Jamie had done nothing wrong so he walked over and went into the security office. He didn’t know the guard had called the cops after seeing a black man  suspiciously walking through the parking lot.  He thought later, what do you do to act suspicious? He was only walking, hands in his pockets.

The cops showed up. No one wanted to listen or believe he was only walking home. Surely he was looking for a crime to commit. Someone to rip off. someone to hurt. With a gun pointed at him he was cuffed, put in the back of the cop car and taken to the police station.

Welcome home Jamie, he thought to himself. It was unfortunate for him that it was Friday night. He had to sit in jail for three days before he could go in front of a judge. Charged with what? Breathing?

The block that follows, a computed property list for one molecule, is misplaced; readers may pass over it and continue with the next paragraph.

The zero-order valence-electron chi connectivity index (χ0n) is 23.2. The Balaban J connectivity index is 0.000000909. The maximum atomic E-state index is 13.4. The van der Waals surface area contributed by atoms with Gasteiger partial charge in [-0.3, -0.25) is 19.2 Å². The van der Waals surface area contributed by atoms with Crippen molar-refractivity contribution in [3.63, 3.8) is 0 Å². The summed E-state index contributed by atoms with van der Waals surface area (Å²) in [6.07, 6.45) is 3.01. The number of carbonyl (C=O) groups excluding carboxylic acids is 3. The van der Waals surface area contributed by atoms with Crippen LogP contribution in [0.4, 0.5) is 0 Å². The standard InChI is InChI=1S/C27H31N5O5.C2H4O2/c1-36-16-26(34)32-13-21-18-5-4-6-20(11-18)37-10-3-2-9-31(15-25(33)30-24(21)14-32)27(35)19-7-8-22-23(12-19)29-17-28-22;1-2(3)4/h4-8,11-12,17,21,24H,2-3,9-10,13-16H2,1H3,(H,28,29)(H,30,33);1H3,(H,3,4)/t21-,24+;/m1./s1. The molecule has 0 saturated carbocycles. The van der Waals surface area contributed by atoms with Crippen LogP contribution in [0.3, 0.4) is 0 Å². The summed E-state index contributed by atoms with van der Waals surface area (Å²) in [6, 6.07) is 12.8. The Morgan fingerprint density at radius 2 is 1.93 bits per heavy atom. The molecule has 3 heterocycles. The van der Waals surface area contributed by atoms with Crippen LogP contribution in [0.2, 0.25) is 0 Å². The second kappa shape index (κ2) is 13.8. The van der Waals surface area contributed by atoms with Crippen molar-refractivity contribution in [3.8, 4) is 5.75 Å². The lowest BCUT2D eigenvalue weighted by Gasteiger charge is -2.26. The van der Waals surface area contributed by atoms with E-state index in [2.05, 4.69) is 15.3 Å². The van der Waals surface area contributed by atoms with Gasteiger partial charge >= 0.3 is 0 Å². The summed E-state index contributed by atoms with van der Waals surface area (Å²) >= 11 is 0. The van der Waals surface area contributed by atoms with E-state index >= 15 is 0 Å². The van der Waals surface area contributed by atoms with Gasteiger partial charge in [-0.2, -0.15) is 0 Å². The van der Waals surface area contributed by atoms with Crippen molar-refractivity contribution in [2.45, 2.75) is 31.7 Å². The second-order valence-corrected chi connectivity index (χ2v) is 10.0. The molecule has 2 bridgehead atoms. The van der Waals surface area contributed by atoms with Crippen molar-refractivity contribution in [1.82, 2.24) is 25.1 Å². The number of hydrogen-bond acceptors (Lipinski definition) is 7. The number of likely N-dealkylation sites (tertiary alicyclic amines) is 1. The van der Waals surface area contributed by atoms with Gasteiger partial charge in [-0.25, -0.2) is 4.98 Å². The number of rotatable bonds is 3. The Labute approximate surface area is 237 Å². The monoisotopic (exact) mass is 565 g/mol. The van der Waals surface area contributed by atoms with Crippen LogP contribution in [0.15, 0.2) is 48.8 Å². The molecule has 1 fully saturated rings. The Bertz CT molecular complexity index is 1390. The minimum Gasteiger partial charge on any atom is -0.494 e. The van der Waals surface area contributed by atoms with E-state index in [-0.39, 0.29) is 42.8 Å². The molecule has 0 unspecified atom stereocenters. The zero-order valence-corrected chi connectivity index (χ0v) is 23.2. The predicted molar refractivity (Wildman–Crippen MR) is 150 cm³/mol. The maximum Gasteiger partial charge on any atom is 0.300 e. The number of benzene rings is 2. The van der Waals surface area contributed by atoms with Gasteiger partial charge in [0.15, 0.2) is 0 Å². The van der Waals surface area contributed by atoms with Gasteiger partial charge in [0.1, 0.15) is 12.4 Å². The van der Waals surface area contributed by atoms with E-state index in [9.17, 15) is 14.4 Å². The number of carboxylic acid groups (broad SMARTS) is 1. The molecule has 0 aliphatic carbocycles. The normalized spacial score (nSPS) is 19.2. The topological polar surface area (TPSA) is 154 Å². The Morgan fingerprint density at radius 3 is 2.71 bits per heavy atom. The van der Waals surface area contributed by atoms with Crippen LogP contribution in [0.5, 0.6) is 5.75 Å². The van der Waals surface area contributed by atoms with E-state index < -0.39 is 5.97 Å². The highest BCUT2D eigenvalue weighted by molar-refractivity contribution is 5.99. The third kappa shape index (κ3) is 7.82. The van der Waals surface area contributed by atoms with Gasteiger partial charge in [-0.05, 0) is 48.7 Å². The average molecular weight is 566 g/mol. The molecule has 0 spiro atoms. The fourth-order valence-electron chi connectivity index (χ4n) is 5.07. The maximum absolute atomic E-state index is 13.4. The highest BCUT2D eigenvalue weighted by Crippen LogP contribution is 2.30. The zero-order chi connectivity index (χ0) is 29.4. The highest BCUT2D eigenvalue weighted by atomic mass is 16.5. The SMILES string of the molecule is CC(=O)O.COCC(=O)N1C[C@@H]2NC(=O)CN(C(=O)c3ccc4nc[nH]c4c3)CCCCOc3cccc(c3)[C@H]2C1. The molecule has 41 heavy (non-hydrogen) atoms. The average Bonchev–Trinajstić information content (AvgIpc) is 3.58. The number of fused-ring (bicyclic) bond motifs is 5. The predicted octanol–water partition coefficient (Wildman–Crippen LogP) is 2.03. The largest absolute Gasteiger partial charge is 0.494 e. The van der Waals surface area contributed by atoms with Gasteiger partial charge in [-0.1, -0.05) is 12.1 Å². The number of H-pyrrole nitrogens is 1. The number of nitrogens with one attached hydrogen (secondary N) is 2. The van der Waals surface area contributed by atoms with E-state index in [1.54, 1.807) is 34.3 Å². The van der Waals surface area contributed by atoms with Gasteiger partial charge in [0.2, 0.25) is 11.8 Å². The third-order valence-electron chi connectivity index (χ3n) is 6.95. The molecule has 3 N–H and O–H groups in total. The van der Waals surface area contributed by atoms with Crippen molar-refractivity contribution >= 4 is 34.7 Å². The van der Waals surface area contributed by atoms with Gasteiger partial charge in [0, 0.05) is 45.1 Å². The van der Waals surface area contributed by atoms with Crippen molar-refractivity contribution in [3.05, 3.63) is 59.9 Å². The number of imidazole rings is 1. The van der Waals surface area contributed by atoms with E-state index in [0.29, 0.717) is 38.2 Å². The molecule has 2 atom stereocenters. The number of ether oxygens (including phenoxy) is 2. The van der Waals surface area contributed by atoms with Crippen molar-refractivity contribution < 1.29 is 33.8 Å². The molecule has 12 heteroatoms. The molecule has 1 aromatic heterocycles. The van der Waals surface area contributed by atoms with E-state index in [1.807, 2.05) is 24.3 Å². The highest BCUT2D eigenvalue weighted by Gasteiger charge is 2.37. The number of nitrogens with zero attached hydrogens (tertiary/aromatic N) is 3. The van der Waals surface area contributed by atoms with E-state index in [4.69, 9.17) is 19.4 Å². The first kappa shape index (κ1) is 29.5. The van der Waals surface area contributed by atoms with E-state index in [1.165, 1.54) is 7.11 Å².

Monday afternoon Jamie was led into the courtroom. He looked at the judge, startled. It was the attorney who had convinced him he would only do nine months in juvenile detention. He promised him. How ironic, he sighed, emotions flooding through every nerve path. Of all people he could be brought in front of after getting out after doing four years, it had to be this man. Life has a funny way of slapping you upside your head when you least expect it.

“James Cummings,” his name was called. The judge had yet to notice him. He stood, straight and respectful, head held high. He looked his old attorney dead in the eye. The judge looked back. He leaned his head forward slightly as if to see better, eyebrows knitting together as he stared at him. There was long, silent pause. They stayed like that until the judge looked away.